Terry Lambert wrote:
> Poul-Henning Kamp wrote:
> > In message <[EMAIL PROTECTED]>, Peter Wemm writes:
> > >As you said, _sleeping_ is the problem.  M_WAITOK means "you may sleep if
> > >you like".   ie: it is a time bomb waiting for the right low memory condit
> > >which will then explode with a 100% authentic crash or lock up.
> > >
> > >Pretend it said M_SLEEPOK instead of M_WAITOK.
> > 
> > Uhm, I'm actually seeing the opposite behaviour as well: after I
> > changed the md(4) driver to use M_NOWAIT I still see malloc/zalloc
> > sleeping...
> I'm with Poul on this one, Peter: M_WAITOK doesn't mean what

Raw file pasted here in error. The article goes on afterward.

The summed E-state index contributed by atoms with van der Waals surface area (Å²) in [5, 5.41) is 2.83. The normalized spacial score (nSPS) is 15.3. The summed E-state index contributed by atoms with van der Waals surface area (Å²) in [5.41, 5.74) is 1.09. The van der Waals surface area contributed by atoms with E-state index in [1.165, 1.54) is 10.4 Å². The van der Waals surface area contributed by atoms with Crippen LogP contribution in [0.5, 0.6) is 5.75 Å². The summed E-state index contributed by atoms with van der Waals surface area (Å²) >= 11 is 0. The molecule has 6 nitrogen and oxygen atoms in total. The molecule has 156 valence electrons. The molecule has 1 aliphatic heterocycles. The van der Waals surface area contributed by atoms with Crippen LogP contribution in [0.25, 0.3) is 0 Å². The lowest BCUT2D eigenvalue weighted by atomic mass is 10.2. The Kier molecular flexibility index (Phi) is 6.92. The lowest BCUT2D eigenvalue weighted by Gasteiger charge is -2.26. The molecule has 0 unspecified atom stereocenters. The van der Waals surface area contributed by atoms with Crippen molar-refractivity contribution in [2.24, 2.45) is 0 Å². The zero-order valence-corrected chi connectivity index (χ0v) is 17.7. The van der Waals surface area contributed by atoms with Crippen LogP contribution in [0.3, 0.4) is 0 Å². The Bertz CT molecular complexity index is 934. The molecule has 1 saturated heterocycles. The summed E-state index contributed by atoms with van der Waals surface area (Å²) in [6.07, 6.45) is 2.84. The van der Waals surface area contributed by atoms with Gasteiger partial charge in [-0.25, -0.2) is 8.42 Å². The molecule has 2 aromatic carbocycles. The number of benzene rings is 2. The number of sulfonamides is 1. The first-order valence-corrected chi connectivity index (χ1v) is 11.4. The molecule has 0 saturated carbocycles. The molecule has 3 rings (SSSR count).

> you think it means: it's doesn't mean tsleep may be called,
> and M_NOWAIT doesn't mean tsleep() _won't_ be called, in
> practice.

No, it is exactly what it means, eg:
        if (!(flags & M_NOWAIT))
                KASSERT(curthread->td_intr_nesting_level == 0,
                   ("malloc(M_WAITOK) in interrupt context"));

tsleep() in interrupt context is the kiss-of-death.  M_NOWAIT means
"you must not call tsleep!", which is what I have been saying all along.

There is a known bug in UMA where it recurses and calls itself with with
M_WAITOK even if it was explicitly called with M_NOWAIT set.  The bug is
real and would cause a panic if we actually ran low on memory at that

"All of this is for nothing if we don't go to the stars" - JMS/B5

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